A 41-year-old man presented with foot pain, which had been present for three months. He also had lesions on his elbows and knees that had been present for about five years. The patient's history included tobacco use, newly diagnosed hypertension, and a recent transient ischemic attack. Before the transient ischemic attack, he was not seeing a physician regularly.
The answer is E: xanthomas. Xanthomas are nontender lesions consisting of abnormal lipid deposition and foam cells.1 They are characterized by accumulations of lipid-laden macrophages and can develop in the setting of altered lipid metabolism, although they occasionally occur without underlying metabolic effects.1,2 Xanthomas do not represent a disease; rather, they are a sign of a variety of lipoprotein disorders.1 One major clinical feature of xanthomas is the yellow to red hue. Morphology can vary from macules and papules to plaques and nodules.3 They can develop on the skin and tendons.
Xanthomas are classified into four categories: eruptive, planar, tendinous, and tuberoeruptive or tuberous. Eruptive xanthomas are yellow-red papules that appear suddenly in crops on extensor surfaces of the extremities and the buttocks. Planar xanthomas are yellow macules, papules, or plaques on the upper eyelids, wrists, palms, and intertriginous areas. Tendinous xanthomas are firm nodules that develop subcutaneously in fasciae, ligaments, and tendons, often in extensor surfaces.1 Tuberoeruptive and tuberous xanthomas are clinically related and are thought to be on a continuum. They often present as pink-yellow papules or nodules on extensor surfaces, specifically the elbows and knees. Tuberous lesions are the larger of the two, exceeding 3 cm in diameter. Tuberoeruptive and tuberous xanthomas can occur with hypercholesterolemic states such as dysbetalipoproteinemia (Frederickson type III) and familial hypercholesterolemia (Frederickson type II).3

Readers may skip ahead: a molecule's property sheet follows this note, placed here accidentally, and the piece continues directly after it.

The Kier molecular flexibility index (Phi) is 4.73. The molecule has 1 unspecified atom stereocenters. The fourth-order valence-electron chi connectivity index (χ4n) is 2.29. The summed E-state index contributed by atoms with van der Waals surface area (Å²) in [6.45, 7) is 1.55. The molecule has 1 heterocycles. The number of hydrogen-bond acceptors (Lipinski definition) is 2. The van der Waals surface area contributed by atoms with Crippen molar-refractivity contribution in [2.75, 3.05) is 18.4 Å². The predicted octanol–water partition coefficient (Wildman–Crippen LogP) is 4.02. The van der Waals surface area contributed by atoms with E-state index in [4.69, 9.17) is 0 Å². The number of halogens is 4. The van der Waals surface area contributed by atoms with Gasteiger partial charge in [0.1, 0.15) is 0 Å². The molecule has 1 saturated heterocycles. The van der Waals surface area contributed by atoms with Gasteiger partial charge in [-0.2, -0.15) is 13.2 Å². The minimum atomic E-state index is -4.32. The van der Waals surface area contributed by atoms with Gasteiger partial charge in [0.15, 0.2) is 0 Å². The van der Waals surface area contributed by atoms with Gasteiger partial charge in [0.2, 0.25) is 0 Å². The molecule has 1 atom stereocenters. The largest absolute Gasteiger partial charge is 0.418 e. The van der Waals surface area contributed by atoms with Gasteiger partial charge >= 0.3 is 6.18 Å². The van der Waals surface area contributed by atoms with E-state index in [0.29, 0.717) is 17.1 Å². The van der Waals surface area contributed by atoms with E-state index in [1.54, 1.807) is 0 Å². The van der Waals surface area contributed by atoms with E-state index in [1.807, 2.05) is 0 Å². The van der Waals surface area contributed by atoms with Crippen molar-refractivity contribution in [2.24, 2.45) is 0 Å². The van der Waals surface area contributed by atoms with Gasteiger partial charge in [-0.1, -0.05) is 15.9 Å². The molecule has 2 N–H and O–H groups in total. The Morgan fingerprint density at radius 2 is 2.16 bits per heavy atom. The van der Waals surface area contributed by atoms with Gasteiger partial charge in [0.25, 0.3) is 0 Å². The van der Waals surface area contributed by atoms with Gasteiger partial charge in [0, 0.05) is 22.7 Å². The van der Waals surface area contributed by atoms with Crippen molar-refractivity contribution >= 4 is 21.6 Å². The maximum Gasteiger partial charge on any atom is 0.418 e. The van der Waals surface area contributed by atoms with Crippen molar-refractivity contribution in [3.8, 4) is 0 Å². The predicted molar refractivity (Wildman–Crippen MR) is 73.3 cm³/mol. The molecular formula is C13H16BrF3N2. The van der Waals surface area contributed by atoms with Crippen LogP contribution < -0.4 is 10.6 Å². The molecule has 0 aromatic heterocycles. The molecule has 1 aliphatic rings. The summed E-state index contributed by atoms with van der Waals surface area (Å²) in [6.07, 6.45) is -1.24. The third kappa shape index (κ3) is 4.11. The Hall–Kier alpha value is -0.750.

Gouty tophi are typically associated with poorly controlled gout. The tophi result from deposition of uric acid crystals in the soft tissue, including articular structures, tendons, or bursae. Gouty tophi are nontender, may be yellowish white in color, and are commonly seen in toes, fingers, ears, and elbows.1
Granulomatosis with polyangiitis, or Wegener granulomatosis, is an autoimmune disease with necrotizing granulomatous inflammation. It can present as palpable purpura, papules, vesicles, subcutaneous nodules, plaques, and ulcers, typically with upper airway involvement and nonspecific constitutional symptoms such as fever, weight loss, and loss of appetite. The lesions are more common on the lower extremities.
Rheumatoid nodules are nontender and typically occur along the entire extensor surfaces of the forearms, although they are also common on the elbows. Patients with rheumatoid nodules usually have high titers of rheumatoid factor and rheumatoid arthritis.1
Sarcoidosis is a granulomatous disease that may present as painful maculopapular lesions on the head and neck or plaques on the extensor surface of the lower extremities. The lesions often are not symmetric or bilateral. Pulmonary involvement occurs in most patients with sarcoidosis.1
|Nontender; yellowish white in color; occur in soft tissues, including articular structures, tendons or bursae; commonly seen on toes, fingers, ears, and elbows
|Granulomatosis with polyangiitis
|Palpable purpura, papules, vesicles, subcutaneous nodules, plaques, and ulcers, often on lower extremities
|Nontender nodules often on the extensor surfaces of forearms; associated with very high titers of rheumatoid factor
|Painful maculopapular lesions on the head and neck or plaques on the extensor surface of the lower extremities that are often not symmetric or bilateral; pulmonary involvement is common
|Nontender, yellow to red lesions; morphology can vary from macules and papules to plaques and nodules; develops on the skin and tendons; often occurs in the setting of familial dyslipidemia